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Home > Interpreter Magazine > Archives > 2006 Archives > May-June 2006 > New European bishop prepares to take office

Bishop Patrick Streiff

New European bishop
prepares to take office

by Joey Butler

The United Methodist Church’s Central Conference of Central and Southern Europe  will soon have a new episcopal leader.

The Rev. Patrick Streiff, 49, was consecrated during an April 17, 2005, service at Bern Cathedral in Switzerland, but will not take office until Bishop Heinrich Bolleter formally retires in May.

Streiff has spent the past year as “bishop-elect,” traveling with Bolleter to the annual conferences he will preside over.

“I found it very helpful to travel with Bishop Bolleter and have my ears wide open,” Streiff said. “I had a basic knowledge of the conference, but when you travel there and meet people, you get deeper inside each situation.”

The Central Conference of Central and Southern Europe includes 14 countries in Europe and North Africa.

“If you look at the conference, it’s probably the most diverse one, with seven annual conferences, 14 countries, covering former Eastern and Western Europe and North Africa. And everywhere, the Methodist Church is a minority.”

A native of Switzerland, Streiff received his theological education at the United Methodist Seminary in Reutlingen, Germany, and has a doctorate from the University of Bern. He and his wife, Heidi, are the parents of four children.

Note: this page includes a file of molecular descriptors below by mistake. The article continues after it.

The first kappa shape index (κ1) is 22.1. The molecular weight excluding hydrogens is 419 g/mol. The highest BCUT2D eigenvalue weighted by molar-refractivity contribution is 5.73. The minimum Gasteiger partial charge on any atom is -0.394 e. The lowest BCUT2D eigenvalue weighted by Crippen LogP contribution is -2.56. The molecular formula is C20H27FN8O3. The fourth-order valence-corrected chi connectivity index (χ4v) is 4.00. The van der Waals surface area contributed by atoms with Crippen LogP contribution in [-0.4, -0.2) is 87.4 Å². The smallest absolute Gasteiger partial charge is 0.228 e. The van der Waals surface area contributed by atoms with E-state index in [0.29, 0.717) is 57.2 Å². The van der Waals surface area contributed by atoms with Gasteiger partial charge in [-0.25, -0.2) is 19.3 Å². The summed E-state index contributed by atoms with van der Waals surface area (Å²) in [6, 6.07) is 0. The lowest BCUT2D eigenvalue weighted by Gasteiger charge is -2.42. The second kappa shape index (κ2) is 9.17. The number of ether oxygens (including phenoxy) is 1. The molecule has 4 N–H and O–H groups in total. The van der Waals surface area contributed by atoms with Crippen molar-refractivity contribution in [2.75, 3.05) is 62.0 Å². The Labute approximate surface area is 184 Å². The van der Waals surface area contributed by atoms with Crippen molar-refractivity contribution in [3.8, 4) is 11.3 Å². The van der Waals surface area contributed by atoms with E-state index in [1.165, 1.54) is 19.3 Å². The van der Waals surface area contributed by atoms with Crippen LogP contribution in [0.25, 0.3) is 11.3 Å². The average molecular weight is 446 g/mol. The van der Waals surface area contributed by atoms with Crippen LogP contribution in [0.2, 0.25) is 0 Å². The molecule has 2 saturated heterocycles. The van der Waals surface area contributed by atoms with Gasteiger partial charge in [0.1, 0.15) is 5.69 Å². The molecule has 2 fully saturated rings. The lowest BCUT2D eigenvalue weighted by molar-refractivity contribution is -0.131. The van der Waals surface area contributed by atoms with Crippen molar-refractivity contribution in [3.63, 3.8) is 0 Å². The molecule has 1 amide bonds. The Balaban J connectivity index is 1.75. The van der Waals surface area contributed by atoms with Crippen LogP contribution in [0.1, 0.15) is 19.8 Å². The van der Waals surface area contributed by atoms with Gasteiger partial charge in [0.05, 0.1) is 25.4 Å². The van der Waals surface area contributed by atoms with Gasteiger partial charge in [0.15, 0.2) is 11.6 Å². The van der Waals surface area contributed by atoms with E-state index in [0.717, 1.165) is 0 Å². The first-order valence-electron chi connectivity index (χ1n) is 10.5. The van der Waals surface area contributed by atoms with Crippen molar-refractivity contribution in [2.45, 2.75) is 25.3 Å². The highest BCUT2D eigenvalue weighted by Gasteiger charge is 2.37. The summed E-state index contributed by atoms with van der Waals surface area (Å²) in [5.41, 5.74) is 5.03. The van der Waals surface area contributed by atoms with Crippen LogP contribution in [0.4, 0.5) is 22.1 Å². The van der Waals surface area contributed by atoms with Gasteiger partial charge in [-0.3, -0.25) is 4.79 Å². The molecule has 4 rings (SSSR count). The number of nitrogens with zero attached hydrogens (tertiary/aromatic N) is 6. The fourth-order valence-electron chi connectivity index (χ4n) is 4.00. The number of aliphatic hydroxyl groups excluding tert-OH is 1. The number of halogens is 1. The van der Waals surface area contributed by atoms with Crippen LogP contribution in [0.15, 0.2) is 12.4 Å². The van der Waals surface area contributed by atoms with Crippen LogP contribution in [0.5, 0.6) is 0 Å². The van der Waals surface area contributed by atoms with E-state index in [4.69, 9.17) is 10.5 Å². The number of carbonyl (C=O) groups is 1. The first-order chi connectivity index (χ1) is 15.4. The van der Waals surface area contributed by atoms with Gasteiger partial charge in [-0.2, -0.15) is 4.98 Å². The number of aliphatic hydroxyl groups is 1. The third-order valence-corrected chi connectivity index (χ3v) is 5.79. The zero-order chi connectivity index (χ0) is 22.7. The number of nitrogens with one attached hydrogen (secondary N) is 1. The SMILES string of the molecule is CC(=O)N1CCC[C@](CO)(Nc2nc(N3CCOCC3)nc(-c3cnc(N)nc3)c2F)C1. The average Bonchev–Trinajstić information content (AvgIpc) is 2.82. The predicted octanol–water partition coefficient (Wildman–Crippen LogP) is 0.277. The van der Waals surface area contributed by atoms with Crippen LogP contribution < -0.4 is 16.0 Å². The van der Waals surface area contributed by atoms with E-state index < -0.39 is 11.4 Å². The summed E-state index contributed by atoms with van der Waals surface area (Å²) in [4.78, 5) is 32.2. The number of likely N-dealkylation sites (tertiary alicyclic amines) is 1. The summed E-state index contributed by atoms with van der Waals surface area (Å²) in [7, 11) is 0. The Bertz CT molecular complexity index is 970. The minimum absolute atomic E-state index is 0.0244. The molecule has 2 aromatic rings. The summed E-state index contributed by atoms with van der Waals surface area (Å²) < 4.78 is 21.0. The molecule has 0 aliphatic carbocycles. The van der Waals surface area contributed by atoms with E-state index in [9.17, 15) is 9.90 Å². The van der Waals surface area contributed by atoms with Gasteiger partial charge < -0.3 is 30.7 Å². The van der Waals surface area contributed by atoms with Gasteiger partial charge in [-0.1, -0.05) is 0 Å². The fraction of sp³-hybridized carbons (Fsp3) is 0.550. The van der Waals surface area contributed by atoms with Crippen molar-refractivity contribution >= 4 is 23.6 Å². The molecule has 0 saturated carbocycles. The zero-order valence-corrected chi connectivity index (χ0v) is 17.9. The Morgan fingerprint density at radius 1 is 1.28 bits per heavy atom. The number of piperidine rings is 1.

Ordained to the ministry in 1984, he has been the pastor of congregations in Lausanne, Neuchatel, and Biel, Switzerland. He has been in charge of the Methodist Center for Theological Education in French, located in Lausanne, and is also a lecturer on modern church history at the Theological Faculty of the University of Lausanne.

Streiff said he’s excited to assume his role in the episcopacy and to start working on his goals. Developing a continuing education system for pastors is one of those goals.

“With a rapidly changing society and challenges, these pastors need continuing education to get the support they need for their ministry,” he said. “Because I have worked part time as a pastor and part time as a teacher, that is an element which will remain very important for me.”

—Joey Butler, managing editor, Interpreter.
Linda Green, United Methodist News Service writer,
contributed to this report.


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